Thursday, June 23, 2005



Reconciling dreams of space exploration with realities of limited earth resources is a challenge. I grew up looking to the stars and early on decided that going to the stars was necessary due to our sun's limited life span as well as limitations of our earth unless we humans revert to living like we did 2 million years ago, meaning there could be only half a million humans at most, on earth.

Barring that and assuming we will be a technological society, it is necessary for us to cease depending on one planet's resources and go foraging elsewhere for mineral and organic wealth.

The space program flounders because few officials talk about this. The need to keep everyone happy at home conflicts with the need to rouse everyone into joint effort to reach out to the stars. This flaccid policy is dooming our space program. The earlier motivation was to simply beat the commies and plant flags merrily about. Once that ended, most public interest in space collapsed.

When Bush capriciously and suddenly announced our new space policy, one would have expected a little more energy and focus. The fact that this didn't happen doesn't surprise Bush watchers on the left. From the NYT:
Three weeks before the Discovery is to return the nation's space shuttle fleet to orbit, two influential experts say the Bush administration's plans for human space exploration are doomed to failure without a major infusion of money and fundamental changes in space policy.

"Current U.S. space policy presents a paradoxical picture of high ambition and diminishing commitment," the experts state in a paper being released today by the American Academy of Arts and Sciences in Cambridge, Mass.

The paper was written by George Abbey, director of the Johnson Space Center in Houston from 1995 to 2001, and Dr. Neal Lane, the White House science adviser under President Bill Clinton from 1998 to 2001.

It comes from a series of workshops with space companies and international agencies and from experts meeting at the academy and at Rice University in Houston, where both authors of the paper now work as senior fellows of the James A. Baker III Institute for Public Policy.

The authors say they are hopeful about NASA's new administrator, Michael D. Griffin, who has technical expertise and has begun to change a management culture widely blamed for the loss of the shuttle Columbia two years ago. But they wrote that "current space policy is ill defined and its future path is uncertain."
Of course, these experts worked under Democrats so no one in DC will listen to them. Their faith in the new director is misplaced. From what I have posted here, readers know Griffin is a flag waving nationalist who thinks this is the Cold War again and he dreams of getting us all hot to beat the Chinese to the moon, this time, using money raised at lemonade stands, I suppose.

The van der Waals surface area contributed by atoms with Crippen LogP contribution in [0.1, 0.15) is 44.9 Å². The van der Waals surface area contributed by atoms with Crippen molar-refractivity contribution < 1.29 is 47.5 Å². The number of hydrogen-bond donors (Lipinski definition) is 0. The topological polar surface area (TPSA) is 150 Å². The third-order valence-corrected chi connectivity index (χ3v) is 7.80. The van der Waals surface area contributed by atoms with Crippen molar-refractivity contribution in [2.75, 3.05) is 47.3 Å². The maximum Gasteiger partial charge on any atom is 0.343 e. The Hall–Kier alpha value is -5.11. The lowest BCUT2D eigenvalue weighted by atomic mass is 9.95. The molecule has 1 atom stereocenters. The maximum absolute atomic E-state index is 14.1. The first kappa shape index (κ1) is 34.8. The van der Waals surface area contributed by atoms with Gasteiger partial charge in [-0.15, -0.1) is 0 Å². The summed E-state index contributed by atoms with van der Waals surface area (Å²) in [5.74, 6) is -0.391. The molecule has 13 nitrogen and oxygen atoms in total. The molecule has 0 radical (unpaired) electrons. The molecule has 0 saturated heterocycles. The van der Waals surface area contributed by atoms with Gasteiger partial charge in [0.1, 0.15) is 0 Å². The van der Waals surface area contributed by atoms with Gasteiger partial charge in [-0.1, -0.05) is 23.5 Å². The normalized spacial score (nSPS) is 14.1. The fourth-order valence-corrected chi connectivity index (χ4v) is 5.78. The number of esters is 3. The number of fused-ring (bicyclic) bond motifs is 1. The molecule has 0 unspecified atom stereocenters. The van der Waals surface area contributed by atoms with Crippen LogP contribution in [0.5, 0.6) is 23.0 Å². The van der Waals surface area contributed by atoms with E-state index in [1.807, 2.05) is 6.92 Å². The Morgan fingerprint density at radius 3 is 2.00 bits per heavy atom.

Mr. Abbey and Dr. Lane identify what they say are four failures of national policy that hinder future success in space:

¶Inadequate planning for NASA's future.

¶Erosion of international cooperation in space.

¶Congressional restrictions on the export of space technology that have choked the flow of sales to other nations and make it difficult to share information with foreign partners.

¶A projected shortfall in the future United States science and engineering work force, made worse by post-Sept. 11 restrictions on visas for foreign students.
You can't have plans when there are no goals. Like our wars today, if the goals are fake and the plans are in conflict with the stated goals you get either stalemate or worse, defeat. This is why fighting for fake reasons doesn't work if real fighting happens. Exploring space for no reason means no exploration in the end.

The GOP wants to erode international cooperation on all levels. This quixiotic quest is done for purely cynical reasons since the GOP is owned by foreign interests. They feel that if they play this game, pretending to hate foreigners, they can get away with selling Americans down the river into slavery to foreigners. This is what our mountain of debt is all about. Paying for a run to the moon or Mars, both utterly useless right now, is all about killing our space program so the remains will be sold to the people who are out buying American corporations and companies (see earlier news today here!). Why do they want this?

Aside from being traitors, let us not forget where most of the GOP leaders hail from: the place that hates the Union, hates the American flag, hates the Constitution so much they threw it literally away 150 years ago. They want to destroy us! Duh! Surprised? One shouldn't be.

The last point: lack of foreign students. Well, shiver me timbers, who are they? Take a few wild guesses! They come from a big country that churns out scientists and engineers like crazy unlike America which has pretty much given up in defeat and is now clearing the field, hoping to be the umpires and water boys for the new scientific team. If we think we will "manage" this new team we are nuts.

They happen to be proud and capable and willing to be the leaders. Eh? Why not?

So again, why has America given up on our space program? Or everything else, for that matter? Why are we proud to be a fake number one when we can't even fight a small war against barely armed civilians?

Oh, and the poor private solar sail?

Lost in space.

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